Bite Size Travel: Highlands of Bolivia

14 Oct 2015

Get lost in the moon like terrain of the highlands of Bolivia

Why you should go?


If you’re an admirer of rugged landscapes and dramatic terrains, this is an experience unlike any other. Accessible via two main points: Uyuni, near the much loved slat flats in southern Bolivia. The other is Tupiza, a small town reminiscent of something from a Clint Eastwood western not far from the Argentinian border. The latter also being the slightly less touristy starting off point and a definite town with character. 

Accessing the highlands requires jumping on a 4×4 tour with one of many operators competing for your business in either town. It also means spending a varying amount of nights (up to 4) cruising the vast and moon like terrains, the majority of which are without roads. It’s an adventure, no doubt. What you’ll see is a treat for the senses. From Tupiza, the first thing you’ll set your gaze up are eroded rock formations of the Quebrada de Palala in multiple shades of red and pink. 

Bolivian highlands near Tupiza

Most of the altiplano (or highlands) are inside the Eduardo Avaroa National Park. And if you haven’t been to the Moon in this lifetime, this may well be the closest you’ll get. Sandy coloured hills covered in tufts of long grass that move in waves with breezes, endless plains of sand backed by snow capped volcanoes, lakes in shades of pink, green, yellow, white and black, all due to algae which is the only thing that survives in the lakes at these heights. You’ll regularly find large numbers of Flamingos wading in those shallow pink coloured lakes which just happen to be surrounded by a pack of Llamas – surreal scenes. You’ll also cross completely barren parts of land with towering rock formations and come across hot springs and sulphuric mud spitting geysers. It’s a kind of natural Las Vegas that has the ability to induce sensory overload of the very best kind.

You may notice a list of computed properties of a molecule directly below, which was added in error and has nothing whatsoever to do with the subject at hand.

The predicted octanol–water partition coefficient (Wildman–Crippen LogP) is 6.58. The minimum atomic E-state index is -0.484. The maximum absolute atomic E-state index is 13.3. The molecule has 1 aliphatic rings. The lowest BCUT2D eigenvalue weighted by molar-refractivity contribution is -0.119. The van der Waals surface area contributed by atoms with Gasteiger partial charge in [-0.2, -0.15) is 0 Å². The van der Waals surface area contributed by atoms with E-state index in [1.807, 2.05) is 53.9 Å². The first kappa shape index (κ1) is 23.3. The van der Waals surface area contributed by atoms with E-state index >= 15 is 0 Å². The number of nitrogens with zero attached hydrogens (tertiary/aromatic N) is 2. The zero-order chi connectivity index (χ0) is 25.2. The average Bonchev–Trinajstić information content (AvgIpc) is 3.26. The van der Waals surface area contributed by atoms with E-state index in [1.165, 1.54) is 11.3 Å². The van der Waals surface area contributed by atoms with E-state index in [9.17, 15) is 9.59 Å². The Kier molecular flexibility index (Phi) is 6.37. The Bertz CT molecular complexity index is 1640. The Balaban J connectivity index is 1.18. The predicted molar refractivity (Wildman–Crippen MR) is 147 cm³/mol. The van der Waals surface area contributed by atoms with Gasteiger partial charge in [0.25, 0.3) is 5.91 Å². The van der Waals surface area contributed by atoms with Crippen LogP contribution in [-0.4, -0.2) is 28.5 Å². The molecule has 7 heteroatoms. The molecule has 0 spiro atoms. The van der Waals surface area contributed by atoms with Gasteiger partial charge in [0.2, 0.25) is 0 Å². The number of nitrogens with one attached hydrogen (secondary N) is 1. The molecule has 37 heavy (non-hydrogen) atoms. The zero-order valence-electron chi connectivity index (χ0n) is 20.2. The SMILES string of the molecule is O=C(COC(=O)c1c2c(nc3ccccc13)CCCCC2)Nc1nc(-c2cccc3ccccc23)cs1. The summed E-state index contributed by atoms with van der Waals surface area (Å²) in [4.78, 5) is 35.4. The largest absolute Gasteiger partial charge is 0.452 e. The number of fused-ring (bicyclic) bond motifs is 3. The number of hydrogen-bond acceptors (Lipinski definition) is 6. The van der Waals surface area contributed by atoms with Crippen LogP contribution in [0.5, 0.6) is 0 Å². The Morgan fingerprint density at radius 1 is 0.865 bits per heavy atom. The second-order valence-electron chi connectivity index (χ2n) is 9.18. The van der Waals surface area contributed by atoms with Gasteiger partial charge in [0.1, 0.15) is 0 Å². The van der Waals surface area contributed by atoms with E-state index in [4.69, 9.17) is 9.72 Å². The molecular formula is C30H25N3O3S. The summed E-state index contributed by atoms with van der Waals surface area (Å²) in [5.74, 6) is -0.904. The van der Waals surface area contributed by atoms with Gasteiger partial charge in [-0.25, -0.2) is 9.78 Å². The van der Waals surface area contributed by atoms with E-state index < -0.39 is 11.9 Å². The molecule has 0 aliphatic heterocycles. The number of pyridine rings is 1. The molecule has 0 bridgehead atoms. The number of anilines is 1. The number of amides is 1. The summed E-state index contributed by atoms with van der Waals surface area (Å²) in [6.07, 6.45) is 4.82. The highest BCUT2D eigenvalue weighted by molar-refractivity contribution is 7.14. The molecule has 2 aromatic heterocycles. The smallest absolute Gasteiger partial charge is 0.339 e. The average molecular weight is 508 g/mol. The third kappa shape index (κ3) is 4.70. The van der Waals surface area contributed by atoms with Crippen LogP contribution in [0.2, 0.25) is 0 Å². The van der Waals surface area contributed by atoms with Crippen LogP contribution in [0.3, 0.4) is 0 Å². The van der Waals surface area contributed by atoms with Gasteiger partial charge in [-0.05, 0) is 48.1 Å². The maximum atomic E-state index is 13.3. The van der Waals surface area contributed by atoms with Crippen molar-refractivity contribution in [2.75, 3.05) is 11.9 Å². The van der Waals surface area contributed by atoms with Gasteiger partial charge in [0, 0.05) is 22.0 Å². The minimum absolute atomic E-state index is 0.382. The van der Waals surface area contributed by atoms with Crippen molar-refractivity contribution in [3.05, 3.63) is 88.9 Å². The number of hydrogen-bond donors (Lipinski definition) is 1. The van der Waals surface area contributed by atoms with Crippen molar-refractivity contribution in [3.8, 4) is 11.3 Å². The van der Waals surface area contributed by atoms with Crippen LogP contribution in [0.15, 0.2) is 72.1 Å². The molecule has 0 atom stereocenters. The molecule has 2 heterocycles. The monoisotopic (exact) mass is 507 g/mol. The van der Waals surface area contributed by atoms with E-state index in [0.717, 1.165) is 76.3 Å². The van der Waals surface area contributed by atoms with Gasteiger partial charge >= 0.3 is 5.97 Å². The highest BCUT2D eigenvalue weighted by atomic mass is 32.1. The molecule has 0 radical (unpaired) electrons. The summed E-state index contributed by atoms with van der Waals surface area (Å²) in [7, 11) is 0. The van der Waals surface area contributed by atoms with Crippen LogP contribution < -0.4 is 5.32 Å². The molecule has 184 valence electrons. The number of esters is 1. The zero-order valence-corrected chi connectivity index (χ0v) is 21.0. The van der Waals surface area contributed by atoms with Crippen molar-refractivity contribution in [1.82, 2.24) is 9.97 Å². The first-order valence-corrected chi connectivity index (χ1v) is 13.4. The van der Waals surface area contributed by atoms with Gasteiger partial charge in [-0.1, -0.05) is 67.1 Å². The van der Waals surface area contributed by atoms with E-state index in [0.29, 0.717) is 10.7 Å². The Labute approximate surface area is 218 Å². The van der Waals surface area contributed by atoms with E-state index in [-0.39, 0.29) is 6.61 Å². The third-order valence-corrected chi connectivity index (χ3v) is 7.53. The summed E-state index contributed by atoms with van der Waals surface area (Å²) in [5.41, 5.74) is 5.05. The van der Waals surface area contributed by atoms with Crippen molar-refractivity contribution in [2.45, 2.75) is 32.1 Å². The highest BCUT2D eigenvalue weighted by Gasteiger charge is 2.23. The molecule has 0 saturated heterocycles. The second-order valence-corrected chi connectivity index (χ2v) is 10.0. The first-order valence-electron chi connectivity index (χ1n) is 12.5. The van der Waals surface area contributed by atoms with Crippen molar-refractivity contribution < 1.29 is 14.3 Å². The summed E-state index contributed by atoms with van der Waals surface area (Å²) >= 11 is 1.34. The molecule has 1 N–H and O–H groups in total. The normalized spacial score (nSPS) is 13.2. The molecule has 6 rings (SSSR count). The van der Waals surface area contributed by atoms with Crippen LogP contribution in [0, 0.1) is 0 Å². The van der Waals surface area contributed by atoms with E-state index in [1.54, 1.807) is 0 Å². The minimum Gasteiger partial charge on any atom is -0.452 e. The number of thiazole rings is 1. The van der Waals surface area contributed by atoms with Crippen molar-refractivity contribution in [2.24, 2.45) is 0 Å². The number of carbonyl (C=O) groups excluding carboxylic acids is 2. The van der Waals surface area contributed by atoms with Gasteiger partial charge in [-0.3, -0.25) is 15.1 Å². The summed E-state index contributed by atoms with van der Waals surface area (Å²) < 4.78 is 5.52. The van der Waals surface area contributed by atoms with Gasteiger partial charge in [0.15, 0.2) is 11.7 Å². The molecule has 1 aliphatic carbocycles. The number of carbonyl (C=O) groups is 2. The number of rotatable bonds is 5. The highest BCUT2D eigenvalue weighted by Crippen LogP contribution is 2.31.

Don’t underestimate the elevation of 4200 to 5400m you will be traveling at. Make sure you bring spare batteries for your cameras as some things we take for granted in the western world, like electricity, are certainly not taken for granted in the altiplano.

BOLIVIA. Laguna Amarga, Eduardo Avaroa


Best for:

Adventure. Pretending you’ve left earth and have gone to the Moon. Having your mind blown. Llamas and Flamingoes. Seeing Llamas feed off tiny green plants that grow in between rocks and get a little high off these. Seeing huge amounts of Flamingos in mirror flat lakes that make for some of the most incredible photography opportunities. Photos to make your friends very jealous. Multi coloured (pink, green, blue, white, yellow – yes, seriously!) lakes with snow capped volcanoes as backdrops. Meeting some of Bolivia’s gentle indigenous population and getting to spend time with them.

Best to get to:

International flights go to Bolivia’s major hub of La Paz. Tours of the altiplano (highlands) can be booked direct from La Paz, from Uyuni or Tupiza. One recommended tour operator is La Torre tours, who operate offer a large variety of tours of different lengths. Alternatively, an overnight 10 hr bus ride is the way to get from La Paz to Uyuni. One reputable bus company which is aimed at international travellers and has a good standard is Todo Tourismo. Buses have a executive style comfortable seat that fold back to a semi bed. These will allow at least for an attempt at sleep in the often bumpy ride on partly unsealed roads between the towns.

The Uyuni salt flats at sunrise

Bolivia, Slat Flats

Flamingos feeding on algae

Bolivia, Altiplano, Flamingos

Llamas living the high life

Bolivia, highlands, Llamas

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